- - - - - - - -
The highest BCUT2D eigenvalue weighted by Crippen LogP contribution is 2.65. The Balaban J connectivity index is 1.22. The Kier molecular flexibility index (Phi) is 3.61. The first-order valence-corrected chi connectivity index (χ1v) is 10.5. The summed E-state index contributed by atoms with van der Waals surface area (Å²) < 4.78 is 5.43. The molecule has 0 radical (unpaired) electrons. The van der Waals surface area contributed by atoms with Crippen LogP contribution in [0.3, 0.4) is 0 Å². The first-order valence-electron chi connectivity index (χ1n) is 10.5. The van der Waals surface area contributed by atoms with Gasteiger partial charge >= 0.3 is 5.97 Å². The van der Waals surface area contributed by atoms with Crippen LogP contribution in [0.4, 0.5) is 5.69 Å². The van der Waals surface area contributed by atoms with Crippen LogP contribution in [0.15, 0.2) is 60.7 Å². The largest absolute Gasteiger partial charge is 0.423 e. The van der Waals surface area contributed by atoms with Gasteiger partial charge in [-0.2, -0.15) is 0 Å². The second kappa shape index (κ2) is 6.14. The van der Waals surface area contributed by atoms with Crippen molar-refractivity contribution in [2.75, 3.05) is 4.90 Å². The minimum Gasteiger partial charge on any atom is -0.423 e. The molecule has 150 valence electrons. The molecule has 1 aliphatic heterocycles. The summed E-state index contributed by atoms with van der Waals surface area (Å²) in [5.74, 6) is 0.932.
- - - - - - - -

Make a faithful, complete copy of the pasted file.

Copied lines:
The highest BCUT2D eigenvalue weighted by Crippen LogP contribution is 2.65. The Balaban J connectivity index is 1.22. The Kier molecular flexibility index (Phi) is 3.61. The first-order valence-corrected chi connectivity index (χ1v) is 10.5. The summed E-state index contributed by atoms with van der Waals surface area (Å²) < 4.78 is 5.43. The molecule has 0 radical (unpaired) electrons. The van der Waals surface area contributed by atoms with Crippen LogP contribution in [0.3, 0.4) is 0 Å². The first-order valence-electron chi connectivity index (χ1n) is 10.5. The van der Waals surface area contributed by atoms with Gasteiger partial charge >= 0.3 is 5.97 Å². The van der Waals surface area contributed by atoms with Crippen LogP contribution in [0.4, 0.5) is 5.69 Å². The van der Waals surface area contributed by atoms with Crippen LogP contribution in [0.15, 0.2) is 60.7 Å². The largest absolute Gasteiger partial charge is 0.423 e. The van der Waals surface area contributed by atoms with Gasteiger partial charge in [-0.2, -0.15) is 0 Å². The second kappa shape index (κ2) is 6.14. The van der Waals surface area contributed by atoms with Crippen molar-refractivity contribution in [2.75, 3.05) is 4.90 Å². The minimum Gasteiger partial charge on any atom is -0.423 e. The molecule has 150 valence electrons. The molecule has 1 aliphatic heterocycles. The summed E-state index contributed by atoms with van der Waals surface area (Å²) in [5.74, 6) is 0.932.